Learning the Ropes
Not just for racers, high-tech cordage brings many benefits to cruising boats.
Rope construction for the mainsheet is much a matter of personal preference. Single-braid is usually softer, has a nice hand, and doesn’t kink, but it could snag more than a double-braid line and doesn’t have the additional abrasion resistance of a cover. Yale Cordage’s new Ph.D. rope, introduced in 2010, is a single-braid construction made from polyester-coated Spectra. According to Yale, the polyester coating gives the rope a nice feel and good grip on winches, while the Spectra core gives it strength and weight savings.
All the Rest
While halyards and sheets have been the focus here, there are plenty of other places aboard that could benefit from a high-tech makeover: runners, the outhaul, the traveler, the boom vang, even lifelines. If a major high-tech cordage upgrade is in your future, it may be wise to consult with a rigger to ensure that the chosen material is suitable to the application on your particular boat and that your lines are appropriately sized. “I’ve seen several situations in which customers have forgotten to take into account proper line size with regard to the winches and rope clutches on their boats,” notes Andrew Spiro of The Ship’s Store and Rigging, in Portsmouth, Rhode Island. “It’s simple, but just because you can use a smaller-diameter line with the same strength, they forget that the winches and clutches are limited to certain sizes. The result is often slipping.”
Always on the forefront of technology, raceboats have been using high-tech fibers for years in many applications on board, even standing rigging, and as these fibers have improved and their acceptance has grown, more and more wire is being traded out in favor of these lightweight alternatives. Cruisers can also reap benefit from these advances.
Jen Brett is a CW associate editor.
The Right Stuff for ropes
Aramids (Twaron, Technora, Kevlar): Like other high-tech fibers, aramids are strong and stretch little, but they also have the benefit of being resistant to heat. You’ll find aramids in both double-braid cores as well as blended with other fibers in the covers.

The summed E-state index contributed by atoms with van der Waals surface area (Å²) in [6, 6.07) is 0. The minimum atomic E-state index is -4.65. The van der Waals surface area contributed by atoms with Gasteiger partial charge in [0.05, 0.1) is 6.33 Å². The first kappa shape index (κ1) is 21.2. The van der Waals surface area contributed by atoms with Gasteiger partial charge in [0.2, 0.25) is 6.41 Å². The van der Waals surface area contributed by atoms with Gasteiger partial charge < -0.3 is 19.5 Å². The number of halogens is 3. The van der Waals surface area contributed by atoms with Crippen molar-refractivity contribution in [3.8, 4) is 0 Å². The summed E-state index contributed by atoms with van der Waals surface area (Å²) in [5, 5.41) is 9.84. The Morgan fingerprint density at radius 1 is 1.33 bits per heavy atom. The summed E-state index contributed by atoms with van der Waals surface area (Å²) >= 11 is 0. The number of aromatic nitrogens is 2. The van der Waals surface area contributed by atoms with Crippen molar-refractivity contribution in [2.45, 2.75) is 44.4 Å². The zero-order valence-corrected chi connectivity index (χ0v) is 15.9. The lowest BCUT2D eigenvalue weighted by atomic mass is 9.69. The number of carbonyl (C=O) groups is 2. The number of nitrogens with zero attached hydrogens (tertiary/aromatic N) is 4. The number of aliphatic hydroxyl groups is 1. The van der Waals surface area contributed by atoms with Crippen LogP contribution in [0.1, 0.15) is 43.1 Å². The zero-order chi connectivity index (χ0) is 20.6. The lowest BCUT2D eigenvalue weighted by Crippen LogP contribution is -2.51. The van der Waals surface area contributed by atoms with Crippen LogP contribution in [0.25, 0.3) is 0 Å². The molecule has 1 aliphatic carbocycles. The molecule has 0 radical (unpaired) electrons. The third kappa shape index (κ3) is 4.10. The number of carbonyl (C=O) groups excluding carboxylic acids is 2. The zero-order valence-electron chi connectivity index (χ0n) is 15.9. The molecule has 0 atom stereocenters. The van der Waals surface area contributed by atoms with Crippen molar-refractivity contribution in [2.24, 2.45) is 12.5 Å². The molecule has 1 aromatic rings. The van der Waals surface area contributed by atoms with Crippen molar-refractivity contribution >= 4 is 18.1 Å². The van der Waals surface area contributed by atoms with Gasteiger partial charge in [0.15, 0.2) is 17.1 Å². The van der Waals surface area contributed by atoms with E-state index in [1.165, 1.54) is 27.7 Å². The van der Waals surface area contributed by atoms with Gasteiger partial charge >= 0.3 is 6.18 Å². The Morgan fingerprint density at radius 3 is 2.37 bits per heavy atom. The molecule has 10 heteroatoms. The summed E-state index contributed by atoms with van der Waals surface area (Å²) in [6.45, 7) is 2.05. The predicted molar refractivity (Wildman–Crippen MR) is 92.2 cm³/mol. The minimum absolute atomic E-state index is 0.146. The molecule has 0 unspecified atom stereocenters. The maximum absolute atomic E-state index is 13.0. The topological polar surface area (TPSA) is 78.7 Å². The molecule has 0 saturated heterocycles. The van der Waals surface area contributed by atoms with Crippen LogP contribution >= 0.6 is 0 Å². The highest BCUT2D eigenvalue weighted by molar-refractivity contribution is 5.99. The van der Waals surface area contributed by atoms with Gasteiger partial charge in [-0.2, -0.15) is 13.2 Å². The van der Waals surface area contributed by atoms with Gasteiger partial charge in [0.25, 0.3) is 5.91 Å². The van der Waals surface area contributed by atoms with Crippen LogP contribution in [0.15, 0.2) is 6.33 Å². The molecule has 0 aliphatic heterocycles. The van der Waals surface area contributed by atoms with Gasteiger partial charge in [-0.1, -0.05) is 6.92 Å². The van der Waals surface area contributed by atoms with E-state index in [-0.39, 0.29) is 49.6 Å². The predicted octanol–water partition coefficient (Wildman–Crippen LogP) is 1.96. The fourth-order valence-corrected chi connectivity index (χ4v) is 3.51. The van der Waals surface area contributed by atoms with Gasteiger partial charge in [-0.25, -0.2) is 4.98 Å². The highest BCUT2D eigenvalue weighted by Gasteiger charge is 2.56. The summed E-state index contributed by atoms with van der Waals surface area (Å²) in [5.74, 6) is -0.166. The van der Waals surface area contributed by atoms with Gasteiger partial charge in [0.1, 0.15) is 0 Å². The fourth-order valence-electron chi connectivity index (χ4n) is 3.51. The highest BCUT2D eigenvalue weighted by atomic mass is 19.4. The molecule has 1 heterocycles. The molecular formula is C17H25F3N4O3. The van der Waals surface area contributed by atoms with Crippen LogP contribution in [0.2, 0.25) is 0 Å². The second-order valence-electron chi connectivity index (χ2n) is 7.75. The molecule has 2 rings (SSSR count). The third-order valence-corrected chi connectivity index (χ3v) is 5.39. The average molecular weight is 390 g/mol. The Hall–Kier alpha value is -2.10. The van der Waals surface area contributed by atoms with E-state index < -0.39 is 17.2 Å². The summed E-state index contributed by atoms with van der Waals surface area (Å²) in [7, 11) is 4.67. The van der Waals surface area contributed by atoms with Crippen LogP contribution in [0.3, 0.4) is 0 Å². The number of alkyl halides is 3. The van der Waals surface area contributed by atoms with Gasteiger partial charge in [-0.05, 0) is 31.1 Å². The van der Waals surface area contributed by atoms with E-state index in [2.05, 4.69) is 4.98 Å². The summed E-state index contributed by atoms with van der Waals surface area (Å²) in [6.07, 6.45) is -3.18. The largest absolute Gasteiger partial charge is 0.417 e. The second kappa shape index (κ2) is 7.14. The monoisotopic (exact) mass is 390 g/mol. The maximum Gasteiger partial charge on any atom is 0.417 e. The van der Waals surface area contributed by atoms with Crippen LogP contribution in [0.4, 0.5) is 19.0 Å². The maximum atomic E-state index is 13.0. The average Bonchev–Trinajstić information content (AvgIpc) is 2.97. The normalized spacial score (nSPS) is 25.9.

Dynex Dux: A relative newcomer to sailboat rigging, Dynex Dux is pre-stretched and heat-treated Dyneema. This process, however, produces an extremely strong rope with virtually no creep that is suitable for service in standing rigging.
H.M.P.E. (Dyneema, Spectra, Amsteel): High-modulus polyethylene has many benefits for running-rigging applications: It’s very strong, lightweight, doesn’t absorb water, has decent resistance to ultraviolet radiation, and it can float. On the downside, it has more creep (see “Rope Speak,” page 80) than other high-tech fibers.
L.C.P. (Vectran): Liquid-crystal polymer fiber possesses high-strength and low-stretch qualities and suffers virtually no creep. L.C.P. is one of the strongest core materials, although it doesn’t have the U.V. resistance of H.M.P.E., and it’s a little bit heavier.
Nylon: Strong yet stretchy nylon is commonly used in applications for which shock absorption is important, such as in dock lines and anchor lines.
P.B.O. (Zylon): Polybenzoxazole is extremely low stretch and high strength. It’s also ungodly expensive and lacks the durability that most cruisers desire. As such, P.B.O. is usually only found on high-end raceboats.
Polyester (Dacron): For decades, polyester has been the go-to rope for cruising-boat halyards and sheets. It’s cost efficient, strong, and resists ultraviolet radiation.
Polypropylene: Usually used in applications like ski and dinghy tow ropes, polypropylene is lightweight and can float. Alone, polypropylene isn’t usually seen in cruising-boat lines since it’s very susceptible to U.V. degradation, but it’s sometimes combined with other fibers that benefit from its lightweight, low-cost qualities. J.B.